Recently, I decided to get back into .41 Colt reloading because of my purchase of a fine 1902 vintage Colt SAA. However, unwisely I had sold all my .41 Colt reloading equipment a dozen years ago. Starline makes .41 Long Colt brass so that’s a no-brainer. However, Lyman’s only .41 LC bullet mould of yesteryear, No. 386178, is very rare, and as was said earlier, Rapine is out of business. A fellow .41 handloader who does have both Rapine and Lyman hollowbase moulds sent me 50 of each to try in my new SAA.
Perusing the internet in hunting for my own .41 HB mould, I found a reference to an outfit named MP Molds. A visit to its website showed the company actually had 200-grain, hollowbase .41 Colt moulds in stock. To my great surprise, when I paid for it by credit card there was an option for Euros or U.S. dollars. That’s when I discovered MP Molds is located in Slovenia! Even more amazing was that my new brass, double cavity, hollowbase .41 LC mould arrived in only five days with shipping included in the purchase price. Also included in the price was a top punch for Lyman and RCBS lube/sizing machines.
A word about bullet alloy temper is necessary. With regular “solid” bullets, my oft-used 1:20 (tin-to-lead) mix suffices. However, hollowbase bullets must be even softer. With them alloy is 1:40 (tin-to-lead) and their skirts definitely swell to engage rifling in those oversized .38 and .41 Colt barrels as shown by recovered bullets. I feared some problems with lead fouling but was pleased to find both .38 and .41 barrels free of it after firing a couple of hundred rounds each.
Except in some instances for the .45 Colt, my handloading advice for the “Quartet” is to be gentle. Of course, in original .44 Colt Conversions, if they are fired at all, do it with black powder. With smokeless powder loads in the others, if the revolvers are from the smokeless powder era, I set my goal to only approximate factory load ballistics.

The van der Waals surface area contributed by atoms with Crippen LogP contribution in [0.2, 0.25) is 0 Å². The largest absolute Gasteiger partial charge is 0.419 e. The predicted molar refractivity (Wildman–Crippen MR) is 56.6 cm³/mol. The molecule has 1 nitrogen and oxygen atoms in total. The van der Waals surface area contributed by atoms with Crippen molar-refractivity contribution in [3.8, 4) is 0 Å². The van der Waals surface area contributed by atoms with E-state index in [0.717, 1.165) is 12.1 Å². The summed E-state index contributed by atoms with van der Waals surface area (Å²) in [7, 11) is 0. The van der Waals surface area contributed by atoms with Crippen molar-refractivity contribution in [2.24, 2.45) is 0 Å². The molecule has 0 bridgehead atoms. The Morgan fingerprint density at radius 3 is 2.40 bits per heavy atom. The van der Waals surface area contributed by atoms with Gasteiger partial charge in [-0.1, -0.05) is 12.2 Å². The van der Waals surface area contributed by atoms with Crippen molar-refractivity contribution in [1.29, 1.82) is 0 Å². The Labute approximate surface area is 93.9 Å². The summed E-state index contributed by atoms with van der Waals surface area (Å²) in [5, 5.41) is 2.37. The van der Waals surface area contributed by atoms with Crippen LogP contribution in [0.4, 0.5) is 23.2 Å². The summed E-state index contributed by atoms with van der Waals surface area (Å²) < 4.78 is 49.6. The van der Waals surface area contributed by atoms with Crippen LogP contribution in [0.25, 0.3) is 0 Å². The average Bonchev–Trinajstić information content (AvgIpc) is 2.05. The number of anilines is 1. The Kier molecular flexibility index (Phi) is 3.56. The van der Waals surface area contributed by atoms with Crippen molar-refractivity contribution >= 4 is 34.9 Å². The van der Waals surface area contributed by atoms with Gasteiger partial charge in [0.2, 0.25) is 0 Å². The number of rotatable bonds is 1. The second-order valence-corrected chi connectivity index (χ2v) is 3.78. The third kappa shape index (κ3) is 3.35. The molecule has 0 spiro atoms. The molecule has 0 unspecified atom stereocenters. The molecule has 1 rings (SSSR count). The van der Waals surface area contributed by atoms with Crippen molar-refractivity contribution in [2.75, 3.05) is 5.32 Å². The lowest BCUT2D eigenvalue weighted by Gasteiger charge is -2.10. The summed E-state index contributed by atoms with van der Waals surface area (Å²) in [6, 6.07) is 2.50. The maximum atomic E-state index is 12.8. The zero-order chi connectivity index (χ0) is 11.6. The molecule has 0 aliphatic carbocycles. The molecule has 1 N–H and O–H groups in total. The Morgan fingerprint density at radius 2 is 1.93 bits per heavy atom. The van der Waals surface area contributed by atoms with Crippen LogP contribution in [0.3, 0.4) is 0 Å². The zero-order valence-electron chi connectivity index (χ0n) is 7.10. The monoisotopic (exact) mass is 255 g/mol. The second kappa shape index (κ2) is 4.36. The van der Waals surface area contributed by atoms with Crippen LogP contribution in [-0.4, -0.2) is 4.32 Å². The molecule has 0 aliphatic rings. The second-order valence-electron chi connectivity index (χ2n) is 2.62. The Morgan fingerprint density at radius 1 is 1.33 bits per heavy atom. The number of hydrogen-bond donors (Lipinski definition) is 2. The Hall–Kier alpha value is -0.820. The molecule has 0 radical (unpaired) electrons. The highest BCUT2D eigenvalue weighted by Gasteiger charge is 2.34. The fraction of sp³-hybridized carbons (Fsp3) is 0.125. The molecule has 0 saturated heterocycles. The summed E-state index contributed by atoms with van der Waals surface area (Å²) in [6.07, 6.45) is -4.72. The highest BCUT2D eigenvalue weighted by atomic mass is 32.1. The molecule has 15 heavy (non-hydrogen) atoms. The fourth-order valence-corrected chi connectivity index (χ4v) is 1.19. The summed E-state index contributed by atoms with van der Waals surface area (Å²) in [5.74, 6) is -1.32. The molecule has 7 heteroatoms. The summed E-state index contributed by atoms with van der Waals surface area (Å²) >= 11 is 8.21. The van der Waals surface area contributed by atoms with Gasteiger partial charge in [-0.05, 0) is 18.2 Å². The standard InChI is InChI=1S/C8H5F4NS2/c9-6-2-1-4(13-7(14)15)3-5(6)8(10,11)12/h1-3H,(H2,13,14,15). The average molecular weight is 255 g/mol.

Luckily, I have some original .38 LC and .41 LC factory loads to judge by, and .45 Colt information is common.
In recent years I’ve touted Hodgdon’s Trail Boss powder as my pick for reloading revolver cartridges originally meant for black powder. However, I cannot say that about loading hollowbase bullets in .38 and .41 Long Colt cases. I’ve had great difficulty in getting it to ignite properly, with velocity variations being sometimes hundreds of feet per second (fps) in a five-shot string. My theory is that the effort to swell the hollowbase bullet skirts uses up energy that would promote better ignition. As evidence of such, some shooting was done using the same .38 LC handloads with 150-grain Rapine HB bullets in two revolvers. One was the Model 1861 conversion featured here and the other was a 5½-inch Colt SAA .38 Special. Those handloads gave higher velocities from the .38 Special despite its 2-inch shorter barrel.
As I’ve grown older, it seems that my tastes in revolver cartridges have gravitated toward the older rounds. Nowadays, there is no need for magnums in my shooting, and the oldies such as “Colt’s Quartet” are far easier on hands and ears.